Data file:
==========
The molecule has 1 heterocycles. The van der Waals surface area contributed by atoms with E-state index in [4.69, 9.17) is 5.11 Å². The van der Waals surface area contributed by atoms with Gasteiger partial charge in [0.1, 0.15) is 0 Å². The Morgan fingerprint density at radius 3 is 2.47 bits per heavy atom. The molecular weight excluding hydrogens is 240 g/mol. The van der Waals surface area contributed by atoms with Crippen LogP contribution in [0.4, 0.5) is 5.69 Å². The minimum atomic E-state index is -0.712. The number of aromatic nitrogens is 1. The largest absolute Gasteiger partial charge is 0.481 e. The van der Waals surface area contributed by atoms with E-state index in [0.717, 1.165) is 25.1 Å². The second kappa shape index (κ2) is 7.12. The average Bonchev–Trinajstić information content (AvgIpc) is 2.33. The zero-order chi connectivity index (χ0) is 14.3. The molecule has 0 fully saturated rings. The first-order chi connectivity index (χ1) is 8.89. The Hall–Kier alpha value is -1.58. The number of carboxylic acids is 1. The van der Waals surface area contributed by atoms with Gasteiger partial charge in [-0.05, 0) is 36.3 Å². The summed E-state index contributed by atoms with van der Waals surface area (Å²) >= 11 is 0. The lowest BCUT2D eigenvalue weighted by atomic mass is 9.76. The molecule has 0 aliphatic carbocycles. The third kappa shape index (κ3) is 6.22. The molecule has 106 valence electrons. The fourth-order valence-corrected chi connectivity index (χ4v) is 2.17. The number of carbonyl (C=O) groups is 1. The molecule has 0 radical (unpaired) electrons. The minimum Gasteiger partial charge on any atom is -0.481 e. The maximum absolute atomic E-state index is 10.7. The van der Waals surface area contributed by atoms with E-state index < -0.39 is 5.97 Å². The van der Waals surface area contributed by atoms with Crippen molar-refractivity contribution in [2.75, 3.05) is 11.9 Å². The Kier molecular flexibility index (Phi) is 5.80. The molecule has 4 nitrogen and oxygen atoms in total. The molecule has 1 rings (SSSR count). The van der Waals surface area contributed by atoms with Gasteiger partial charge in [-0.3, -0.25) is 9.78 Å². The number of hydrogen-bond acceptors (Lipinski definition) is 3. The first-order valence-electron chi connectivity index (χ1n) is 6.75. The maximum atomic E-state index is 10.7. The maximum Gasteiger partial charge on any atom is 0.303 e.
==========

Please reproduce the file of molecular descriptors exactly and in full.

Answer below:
The molecule has 1 heterocycles. The van der Waals surface area contributed by atoms with E-state index in [4.69, 9.17) is 5.11 Å². The van der Waals surface area contributed by atoms with Gasteiger partial charge in [0.1, 0.15) is 0 Å². The Morgan fingerprint density at radius 3 is 2.47 bits per heavy atom. The molecular weight excluding hydrogens is 240 g/mol. The van der Waals surface area contributed by atoms with Crippen LogP contribution in [0.4, 0.5) is 5.69 Å². The minimum atomic E-state index is -0.712. The number of aromatic nitrogens is 1. The largest absolute Gasteiger partial charge is 0.481 e. The van der Waals surface area contributed by atoms with E-state index in [0.717, 1.165) is 25.1 Å². The second kappa shape index (κ2) is 7.12. The average Bonchev–Trinajstić information content (AvgIpc) is 2.33. The zero-order chi connectivity index (χ0) is 14.3. The molecule has 0 fully saturated rings. The first-order chi connectivity index (χ1) is 8.89. The Hall–Kier alpha value is -1.58. The number of carboxylic acids is 1. The van der Waals surface area contributed by atoms with Gasteiger partial charge in [-0.05, 0) is 36.3 Å². The summed E-state index contributed by atoms with van der Waals surface area (Å²) >= 11 is 0. The lowest BCUT2D eigenvalue weighted by atomic mass is 9.76. The molecule has 0 aliphatic carbocycles. The third kappa shape index (κ3) is 6.22. The molecule has 106 valence electrons. The fourth-order valence-corrected chi connectivity index (χ4v) is 2.17. The number of carbonyl (C=O) groups is 1. The molecule has 0 radical (unpaired) electrons. The minimum Gasteiger partial charge on any atom is -0.481 e. The maximum absolute atomic E-state index is 10.7. The van der Waals surface area contributed by atoms with E-state index < -0.39 is 5.97 Å². The van der Waals surface area contributed by atoms with Crippen molar-refractivity contribution in [2.75, 3.05) is 11.9 Å². The Kier molecular flexibility index (Phi) is 5.80. The molecule has 4 nitrogen and oxygen atoms in total. The molecule has 1 rings (SSSR count). The van der Waals surface area contributed by atoms with Gasteiger partial charge in [-0.3, -0.25) is 9.78 Å². The number of hydrogen-bond acceptors (Lipinski definition) is 3. The first-order valence-electron chi connectivity index (χ1n) is 6.75. The maximum atomic E-state index is 10.7. The maximum Gasteiger partial charge on any atom is 0.303 e.